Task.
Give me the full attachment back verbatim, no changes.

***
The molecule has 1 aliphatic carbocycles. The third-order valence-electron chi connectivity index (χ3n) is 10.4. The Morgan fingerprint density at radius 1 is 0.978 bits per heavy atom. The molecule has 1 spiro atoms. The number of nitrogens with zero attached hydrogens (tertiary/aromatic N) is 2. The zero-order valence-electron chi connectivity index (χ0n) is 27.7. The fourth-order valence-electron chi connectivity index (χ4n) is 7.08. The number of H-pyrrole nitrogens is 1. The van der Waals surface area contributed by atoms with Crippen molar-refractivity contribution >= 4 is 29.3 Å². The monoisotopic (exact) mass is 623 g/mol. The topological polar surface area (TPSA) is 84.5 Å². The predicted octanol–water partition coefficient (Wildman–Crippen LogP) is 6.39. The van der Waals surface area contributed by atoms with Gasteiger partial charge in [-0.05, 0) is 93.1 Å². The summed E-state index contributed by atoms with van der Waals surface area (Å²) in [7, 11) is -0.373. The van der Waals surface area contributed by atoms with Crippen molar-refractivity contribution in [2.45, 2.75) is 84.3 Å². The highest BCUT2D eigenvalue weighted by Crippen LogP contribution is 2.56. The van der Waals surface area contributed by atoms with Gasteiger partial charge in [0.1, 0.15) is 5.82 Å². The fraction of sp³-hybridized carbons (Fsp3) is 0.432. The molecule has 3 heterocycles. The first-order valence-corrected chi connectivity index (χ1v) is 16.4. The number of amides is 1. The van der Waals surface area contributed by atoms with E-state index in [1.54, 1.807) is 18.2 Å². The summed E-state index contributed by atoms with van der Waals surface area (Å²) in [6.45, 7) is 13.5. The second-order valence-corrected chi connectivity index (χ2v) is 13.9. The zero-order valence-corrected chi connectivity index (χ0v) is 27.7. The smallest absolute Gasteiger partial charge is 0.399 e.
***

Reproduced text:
The molecule has 1 aliphatic carbocycles. The third-order valence-electron chi connectivity index (χ3n) is 10.4. The Morgan fingerprint density at radius 1 is 0.978 bits per heavy atom. The molecule has 1 spiro atoms. The number of nitrogens with zero attached hydrogens (tertiary/aromatic N) is 2. The zero-order valence-electron chi connectivity index (χ0n) is 27.7. The fourth-order valence-electron chi connectivity index (χ4n) is 7.08. The number of H-pyrrole nitrogens is 1. The van der Waals surface area contributed by atoms with Crippen molar-refractivity contribution >= 4 is 29.3 Å². The monoisotopic (exact) mass is 623 g/mol. The topological polar surface area (TPSA) is 84.5 Å². The predicted octanol–water partition coefficient (Wildman–Crippen LogP) is 6.39. The van der Waals surface area contributed by atoms with Gasteiger partial charge in [-0.05, 0) is 93.1 Å². The summed E-state index contributed by atoms with van der Waals surface area (Å²) in [7, 11) is -0.373. The van der Waals surface area contributed by atoms with Crippen molar-refractivity contribution in [2.45, 2.75) is 84.3 Å². The highest BCUT2D eigenvalue weighted by Crippen LogP contribution is 2.56. The van der Waals surface area contributed by atoms with Gasteiger partial charge in [0.1, 0.15) is 5.82 Å². The fraction of sp³-hybridized carbons (Fsp3) is 0.432. The molecule has 3 heterocycles. The first-order valence-corrected chi connectivity index (χ1v) is 16.4. The number of amides is 1. The van der Waals surface area contributed by atoms with E-state index in [1.54, 1.807) is 18.2 Å². The summed E-state index contributed by atoms with van der Waals surface area (Å²) in [6.45, 7) is 13.5. The second-order valence-corrected chi connectivity index (χ2v) is 13.9. The zero-order valence-corrected chi connectivity index (χ0v) is 27.7. The smallest absolute Gasteiger partial charge is 0.399 e.